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Ministry responds to criticism from Charlie Gard judge

Charlie Gard’s parents did not apply for legal aid the Ministry of Justice claimed in response to the judge’s criticism that cuts left the family without public funding. Catherine Baksi reports

After Connie Yates and Chris Gard dropped their application to take their terminally ill son for treatment in America, the judge hearing the case, Mr Justice Francis, said the pair should have been granted legal aid.

He paid tribute to the lawyers who had represented them without charge, but said: ‘When Parliament changed the law in relation to legal aid and significantly restricted the availability of legal aid, yet continued to make legal aid available in care cases where the state is seeking orders against parents, it cannot have intended that parents in the position that these parents have been in should have no access to legal advice or representation. To most like-minded people, a National Health Service trust is as much an arm of the state as is a local authority.’

He said: ‘I can think of few more profound cases than ones where a trust is applying to the court for a declaration that a life-support machine should be switched off in respect of a child.’

The judge added: ‘I am aware that there are many parents around the country in similar positions where their cases have been less public and where they have had to struggle to represent themselves. I cannot imagine that anyone ever intended parents to be in this position.’

A Ministry of Justice spokesperson told Legal Voice: ‘Legal aid is available for High Court cases concerning children and the most vulnerable, subject to tests concerning the merits of the case and the applicants’ financial means.’

But they said that no application for legal aid had been made in Charlie Gard’s case. Legal Voice contacted the parents’ present solicitors, Harris Da Silva Solicitors, and their former firm, Bindmans, to confirm this, but neither replied.

Lawyers suggested it is likely that the parents would have been caught by the means test for public funding, which means anyone with savings or capital of over £8,000 or a disposable income of more than £733 a month is ineligible for legal aid – and which may explain why no application was made.

Bob Neill MP, chairman of the Common’s justice committee, said it was difficult to see logically why legal aid was not available. He said: ‘I am sure that Parliament didn’t envisage a situation where people couldn’t get it in life or death situations.’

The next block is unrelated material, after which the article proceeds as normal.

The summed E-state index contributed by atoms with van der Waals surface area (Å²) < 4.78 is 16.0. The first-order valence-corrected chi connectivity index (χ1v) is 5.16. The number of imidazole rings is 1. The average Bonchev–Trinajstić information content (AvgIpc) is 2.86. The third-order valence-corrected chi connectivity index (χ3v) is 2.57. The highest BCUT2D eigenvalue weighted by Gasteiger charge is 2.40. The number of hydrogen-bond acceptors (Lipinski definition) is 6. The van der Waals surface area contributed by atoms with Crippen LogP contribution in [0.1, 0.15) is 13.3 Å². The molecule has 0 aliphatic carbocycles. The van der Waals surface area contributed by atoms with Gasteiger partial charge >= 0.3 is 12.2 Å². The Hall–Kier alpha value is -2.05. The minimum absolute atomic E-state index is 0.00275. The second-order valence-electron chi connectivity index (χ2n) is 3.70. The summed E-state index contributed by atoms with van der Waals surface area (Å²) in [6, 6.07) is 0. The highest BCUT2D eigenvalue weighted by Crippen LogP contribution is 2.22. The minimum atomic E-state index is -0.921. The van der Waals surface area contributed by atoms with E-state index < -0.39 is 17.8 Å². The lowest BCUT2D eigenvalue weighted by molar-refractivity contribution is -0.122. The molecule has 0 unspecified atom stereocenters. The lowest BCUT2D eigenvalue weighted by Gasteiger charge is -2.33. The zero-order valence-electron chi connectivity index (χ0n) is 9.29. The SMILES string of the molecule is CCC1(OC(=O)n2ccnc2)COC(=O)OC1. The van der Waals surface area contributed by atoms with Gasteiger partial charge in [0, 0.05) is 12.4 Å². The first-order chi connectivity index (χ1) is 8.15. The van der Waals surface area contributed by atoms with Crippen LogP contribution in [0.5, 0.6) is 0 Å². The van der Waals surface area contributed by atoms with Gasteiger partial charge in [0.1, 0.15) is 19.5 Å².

Expressing the hope that the committee would want to consider the issue when it revisits legal aid issues, Neill said: ‘I’m with the judge on this one. I hope the government looks at it again.’

‘Putting the situation right’, he suggested, would not require primary legislation, adding: ‘It would be an easy win for the government to do the right thing – it’d have public and cross-party support.’

Richard Burgon MP, Labour’s shadow justice minister, said the judge’s interpretation of Parliament’s intentions when it enacted the Legal Aid Sentencing and Punishment of Offenders Act 2012, which removed whole swathes of eligibility for legal aid, was ‘charitable’.

He said the financial eligibility test for legal aid is ‘too low’. ‘There are a lot of people who don’t get a look in,’ he said; and suggested there ought to be a cure in ‘exceptional circumstances’ like this to ensure people are not barred from accessing legal aid.

Burgon added that it was ‘disturbing’ that the government’s review of LASPO had yet to transpire.

In a statement, the Young Legal Aid Lawyers group said the government is not meeting its duty to provide access to justice and urged it to review the financial means tests for legal aid as part of its review of LASPO.

The group also called on the government to consider whether legal aid for families in cases concerning withdrawal of life-sustaining treatment, such as that of Charlie Gard, should be non-means tested.

It added: ‘The government must ensure legal aid is not reserved only for the very poorest and most vulnerable in society, but rather is available to anyone who is unable to pay for legal advice and representation.’

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